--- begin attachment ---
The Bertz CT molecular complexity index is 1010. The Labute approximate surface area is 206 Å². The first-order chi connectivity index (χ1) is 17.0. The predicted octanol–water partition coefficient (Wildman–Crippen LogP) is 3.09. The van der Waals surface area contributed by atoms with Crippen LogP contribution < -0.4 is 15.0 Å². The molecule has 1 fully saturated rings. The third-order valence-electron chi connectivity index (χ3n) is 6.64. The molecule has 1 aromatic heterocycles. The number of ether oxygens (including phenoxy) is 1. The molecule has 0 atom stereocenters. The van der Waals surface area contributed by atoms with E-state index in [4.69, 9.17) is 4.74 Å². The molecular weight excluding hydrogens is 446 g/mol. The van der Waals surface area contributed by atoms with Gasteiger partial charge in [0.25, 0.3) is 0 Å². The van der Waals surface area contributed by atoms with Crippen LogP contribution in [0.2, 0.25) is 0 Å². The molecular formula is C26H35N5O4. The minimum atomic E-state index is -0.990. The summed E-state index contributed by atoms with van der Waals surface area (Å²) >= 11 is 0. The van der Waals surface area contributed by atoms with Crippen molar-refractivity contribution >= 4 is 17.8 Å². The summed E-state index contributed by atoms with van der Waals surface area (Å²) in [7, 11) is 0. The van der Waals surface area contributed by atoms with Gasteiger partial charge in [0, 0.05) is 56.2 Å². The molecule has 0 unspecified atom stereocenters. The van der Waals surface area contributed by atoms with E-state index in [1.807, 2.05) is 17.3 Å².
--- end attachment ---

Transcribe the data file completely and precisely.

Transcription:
The Bertz CT molecular complexity index is 1010. The Labute approximate surface area is 206 Å². The first-order chi connectivity index (χ1) is 17.0. The predicted octanol–water partition coefficient (Wildman–Crippen LogP) is 3.09. The van der Waals surface area contributed by atoms with Crippen LogP contribution < -0.4 is 15.0 Å². The molecule has 1 fully saturated rings. The third-order valence-electron chi connectivity index (χ3n) is 6.64. The molecule has 1 aromatic heterocycles. The number of ether oxygens (including phenoxy) is 1. The molecule has 0 atom stereocenters. The van der Waals surface area contributed by atoms with E-state index in [4.69, 9.17) is 4.74 Å². The molecular weight excluding hydrogens is 446 g/mol. The van der Waals surface area contributed by atoms with Gasteiger partial charge in [0.25, 0.3) is 0 Å². The van der Waals surface area contributed by atoms with Crippen LogP contribution in [0.2, 0.25) is 0 Å². The molecular formula is C26H35N5O4. The minimum atomic E-state index is -0.990. The summed E-state index contributed by atoms with van der Waals surface area (Å²) >= 11 is 0. The van der Waals surface area contributed by atoms with Crippen molar-refractivity contribution >= 4 is 17.8 Å². The summed E-state index contributed by atoms with van der Waals surface area (Å²) in [7, 11) is 0. The van der Waals surface area contributed by atoms with Gasteiger partial charge in [0, 0.05) is 56.2 Å². The molecule has 0 unspecified atom stereocenters. The van der Waals surface area contributed by atoms with E-state index in [1.807, 2.05) is 17.3 Å².